The first ever Copa Libertadores final between Argentina's two most popular clubs was supposed to be the "match of the century" and a festival of football that would propel the nation back into the spotlight following yet another World Cup debacle.
Well, Argentina is back in the spotlight. But for all the wrong reasons and the decision to play the twice-postponed Superclásico final second leg between rivals River Plate and Boca Juniors in the homeland of Latin America's colonisers, is a painful humiliation.
All over social media, the prestigious competition – the most important club tournament in South America – has been rechristened the "Copa Conquistadores de America."
In one meme on social media there is a picture of Christopher Columbus landing in South America to initiate the European colonisation of the Americas and holding aloft the Copa Libertadores trophy, whereas he's usually depicted with the flag of Spain's Catholic Monarchs, Queen Isabella of Castille and King Ferdinand II of Aragon.
"It's as if we weren't allowed to dance the tango. We're destroying football," lamented Gustavo Alfaro, the coach of Huracán. "We don't want hooligans or complicit authorities. They've no right to take River-Boca away from us."
Moved to Madrid
For the first time ever, a Copa Libertaodres final will be played outside the continent, with Real Madrid's Santiago Bernabeu stadium picked as the unlikely venue.
It all came about because last weekend the original second leg clash at River's Monumental stadium – the first leg finished 2-2 at Boca's La Bombonera – was called off after Boca players were injured when their team bus came under attack from their rivals' fans. Windows were shattered, spraying players with broken glass while police fired tear gas to disperse the troublemakers, but that entered the team bus and left Boca's footballers suffering from smoke inhalation.
Boca refused to play the match and it was postponed 24 hours, only to then be called off indefinitely the next day. The Xeneize petitioned South American football's governing body CONMEBOL to be awarded the trophy but that was rejected on Thursday.
CONMEBOL, which is headquartered in Paraguay, decided Argentina was in no fit state to host such an important match (especially given this weekend's G20 Leaders Summit) and ordered it played elsewhere, with Real president Florentino Pérez jumping on the opportunity and offering use of the Bernabeu for free.
"Why did they accept so easily that this match wouldn't be played in Argentina?" asked analyst Alejandro Wall on the Tiempo Argentina website. "What they're doing is stealing from Argentine football. And those who are punished are the 60,000 people who waited" in the Monumental stadium, not once but twice for hours on end hoping to watch the historic match, but to no avail.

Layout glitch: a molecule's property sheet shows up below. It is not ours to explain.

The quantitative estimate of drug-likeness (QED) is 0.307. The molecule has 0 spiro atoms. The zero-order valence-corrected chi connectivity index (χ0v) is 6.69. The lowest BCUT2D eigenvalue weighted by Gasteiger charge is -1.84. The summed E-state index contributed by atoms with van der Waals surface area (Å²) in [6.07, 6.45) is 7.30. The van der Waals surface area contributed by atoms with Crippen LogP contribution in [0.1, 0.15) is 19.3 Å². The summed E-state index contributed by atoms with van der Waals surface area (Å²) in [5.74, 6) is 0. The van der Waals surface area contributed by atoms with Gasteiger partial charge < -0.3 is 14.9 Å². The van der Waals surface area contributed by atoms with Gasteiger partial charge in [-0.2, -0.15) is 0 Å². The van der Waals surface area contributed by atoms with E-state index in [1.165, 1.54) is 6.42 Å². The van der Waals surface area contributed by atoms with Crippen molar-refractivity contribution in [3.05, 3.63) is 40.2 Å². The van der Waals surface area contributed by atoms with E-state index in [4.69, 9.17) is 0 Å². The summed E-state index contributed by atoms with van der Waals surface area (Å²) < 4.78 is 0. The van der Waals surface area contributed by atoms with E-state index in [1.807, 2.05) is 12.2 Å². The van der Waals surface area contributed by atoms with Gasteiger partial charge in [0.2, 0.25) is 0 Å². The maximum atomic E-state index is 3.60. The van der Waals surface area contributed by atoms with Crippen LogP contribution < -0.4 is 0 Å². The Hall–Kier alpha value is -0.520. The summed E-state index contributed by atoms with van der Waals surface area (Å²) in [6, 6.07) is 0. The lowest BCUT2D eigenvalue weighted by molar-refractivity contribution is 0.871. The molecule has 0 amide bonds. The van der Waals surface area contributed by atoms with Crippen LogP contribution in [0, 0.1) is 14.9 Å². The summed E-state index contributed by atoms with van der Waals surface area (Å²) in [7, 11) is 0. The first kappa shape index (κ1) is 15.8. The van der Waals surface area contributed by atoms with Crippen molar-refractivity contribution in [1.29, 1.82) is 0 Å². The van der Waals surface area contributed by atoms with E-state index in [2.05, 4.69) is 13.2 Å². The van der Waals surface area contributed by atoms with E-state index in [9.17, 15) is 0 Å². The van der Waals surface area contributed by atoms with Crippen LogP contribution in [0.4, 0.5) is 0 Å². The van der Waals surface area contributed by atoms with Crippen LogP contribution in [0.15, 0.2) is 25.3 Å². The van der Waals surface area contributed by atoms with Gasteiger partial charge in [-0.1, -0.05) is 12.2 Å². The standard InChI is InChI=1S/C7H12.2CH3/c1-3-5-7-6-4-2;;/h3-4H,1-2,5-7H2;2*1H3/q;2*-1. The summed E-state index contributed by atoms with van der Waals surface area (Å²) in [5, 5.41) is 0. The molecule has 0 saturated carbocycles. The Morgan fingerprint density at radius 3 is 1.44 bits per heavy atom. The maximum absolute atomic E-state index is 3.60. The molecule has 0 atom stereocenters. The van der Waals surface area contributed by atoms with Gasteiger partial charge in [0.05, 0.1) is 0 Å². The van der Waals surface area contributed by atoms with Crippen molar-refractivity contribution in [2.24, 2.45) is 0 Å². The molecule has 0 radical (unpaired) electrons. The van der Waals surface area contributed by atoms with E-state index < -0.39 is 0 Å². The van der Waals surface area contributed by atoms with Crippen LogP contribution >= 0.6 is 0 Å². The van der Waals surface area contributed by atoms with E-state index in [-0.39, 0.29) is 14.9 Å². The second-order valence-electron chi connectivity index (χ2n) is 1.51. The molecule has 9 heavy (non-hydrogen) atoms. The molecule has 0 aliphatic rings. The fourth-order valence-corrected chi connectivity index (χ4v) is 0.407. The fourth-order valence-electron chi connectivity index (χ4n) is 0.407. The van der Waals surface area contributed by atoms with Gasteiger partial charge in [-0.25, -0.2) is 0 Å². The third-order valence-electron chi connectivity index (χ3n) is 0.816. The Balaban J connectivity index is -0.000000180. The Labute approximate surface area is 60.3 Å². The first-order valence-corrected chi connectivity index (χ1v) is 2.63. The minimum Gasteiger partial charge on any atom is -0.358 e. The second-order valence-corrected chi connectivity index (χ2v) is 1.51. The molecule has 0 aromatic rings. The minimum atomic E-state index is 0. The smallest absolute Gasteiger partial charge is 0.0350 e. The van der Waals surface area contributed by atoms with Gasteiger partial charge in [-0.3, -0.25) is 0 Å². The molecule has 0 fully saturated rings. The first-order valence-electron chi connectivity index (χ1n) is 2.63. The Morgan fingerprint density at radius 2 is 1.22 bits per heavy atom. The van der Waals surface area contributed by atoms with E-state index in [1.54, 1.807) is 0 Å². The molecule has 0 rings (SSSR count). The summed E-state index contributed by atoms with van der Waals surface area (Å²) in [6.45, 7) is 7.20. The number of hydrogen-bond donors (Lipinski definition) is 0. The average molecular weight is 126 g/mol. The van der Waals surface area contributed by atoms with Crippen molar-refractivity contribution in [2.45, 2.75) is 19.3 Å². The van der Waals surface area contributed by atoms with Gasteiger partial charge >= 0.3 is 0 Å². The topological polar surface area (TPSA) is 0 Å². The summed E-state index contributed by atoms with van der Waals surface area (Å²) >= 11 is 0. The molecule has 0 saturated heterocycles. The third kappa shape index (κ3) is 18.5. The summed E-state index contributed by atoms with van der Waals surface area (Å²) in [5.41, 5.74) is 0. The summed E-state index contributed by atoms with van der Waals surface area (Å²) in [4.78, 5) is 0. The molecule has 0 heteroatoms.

For local sports newspaper Olé, "River lost, Boca lost, the country lost the possibility of having a party and we lost the fans: they took away the dream, the desire and the enthusiasm."
Diego Maradona, who won the league with Boca in 1981, was enraged.
"If the family of a fan wants to see the match, how does it pay to go to Madrid?" he said.
Evidently, some people have the means. Argentina's ambassador to Spain, Ramon Puerto told TyC Sports channel that "two airlines sold all their seats in three hours."
As for the match ticket price, it's expected to cost between US$100-US$300 at least.
Barra bravas fears
Worse still, some expect the hooligans blamed for causing the postponement to be among the 80,000 fans packing out the Bernabeu.
"It would be surprising if they didn't go in big numbers, from both clubs," said former player Jorge Valdano, a sociological writer.
That's a frightening proposition. Argentina's problem with football-related violence is well documented, with more than 300 people killed in the last 50 years, according to one charity.
The hooligans, known as "barra bravas," run mafia empires in cahoots with club bosses and corrupt cops. They're seen as a scourge but if anyone has the means and motivation to travel to the game, it will be the barra bravas, who control the ticket touting market.
As for Real's Argentine coach Santiago Solari, who began his career at River, it will be bittersweet watching the Libertadores final.
"It's an honor to give a good ending to such a fraught final," he said.
However, he pointed out that "the reasons that brought the match across an entire ocean have broken hearts."
Not only that, it's left an entire country aware of its impotence.
"The Madrid final is a kick in the soul of every Argentine football fan," said Ole.
"That it's being played in Madrid sounds great, but for the marketing; great for the global business of football; great for taking away the identity of a game that should be played in the humid, chaotic and our own Buenos Aires."